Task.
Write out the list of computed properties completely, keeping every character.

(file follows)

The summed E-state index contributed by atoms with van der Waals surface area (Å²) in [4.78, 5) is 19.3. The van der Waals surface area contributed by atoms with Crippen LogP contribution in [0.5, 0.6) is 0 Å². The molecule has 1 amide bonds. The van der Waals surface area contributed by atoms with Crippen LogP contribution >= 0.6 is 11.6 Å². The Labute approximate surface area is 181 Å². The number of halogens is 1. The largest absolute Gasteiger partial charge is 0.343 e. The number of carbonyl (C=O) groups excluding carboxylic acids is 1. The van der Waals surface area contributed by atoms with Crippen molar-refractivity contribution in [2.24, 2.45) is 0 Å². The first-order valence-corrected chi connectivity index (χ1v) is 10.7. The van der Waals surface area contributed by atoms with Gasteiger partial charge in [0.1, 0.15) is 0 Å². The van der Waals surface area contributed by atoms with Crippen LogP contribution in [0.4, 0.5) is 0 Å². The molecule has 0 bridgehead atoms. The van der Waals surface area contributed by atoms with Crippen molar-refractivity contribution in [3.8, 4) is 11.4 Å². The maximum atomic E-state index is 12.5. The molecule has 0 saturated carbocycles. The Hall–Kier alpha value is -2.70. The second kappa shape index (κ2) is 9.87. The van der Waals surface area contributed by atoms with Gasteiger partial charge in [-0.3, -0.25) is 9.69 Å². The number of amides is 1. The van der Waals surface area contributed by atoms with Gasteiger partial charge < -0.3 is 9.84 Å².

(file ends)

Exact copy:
The summed E-state index contributed by atoms with van der Waals surface area (Å²) in [4.78, 5) is 19.3. The van der Waals surface area contributed by atoms with Crippen LogP contribution in [0.5, 0.6) is 0 Å². The molecule has 1 amide bonds. The van der Waals surface area contributed by atoms with Crippen LogP contribution >= 0.6 is 11.6 Å². The Labute approximate surface area is 181 Å². The number of halogens is 1. The largest absolute Gasteiger partial charge is 0.343 e. The number of carbonyl (C=O) groups excluding carboxylic acids is 1. The van der Waals surface area contributed by atoms with Crippen molar-refractivity contribution in [2.24, 2.45) is 0 Å². The first-order valence-corrected chi connectivity index (χ1v) is 10.7. The van der Waals surface area contributed by atoms with Gasteiger partial charge in [0.1, 0.15) is 0 Å². The van der Waals surface area contributed by atoms with Crippen LogP contribution in [0.4, 0.5) is 0 Å². The molecule has 0 bridgehead atoms. The van der Waals surface area contributed by atoms with Crippen molar-refractivity contribution in [3.8, 4) is 11.4 Å². The maximum atomic E-state index is 12.5. The molecule has 0 saturated carbocycles. The Hall–Kier alpha value is -2.70. The second kappa shape index (κ2) is 9.87. The van der Waals surface area contributed by atoms with Gasteiger partial charge in [-0.3, -0.25) is 9.69 Å². The number of amides is 1. The van der Waals surface area contributed by atoms with Gasteiger partial charge < -0.3 is 9.84 Å².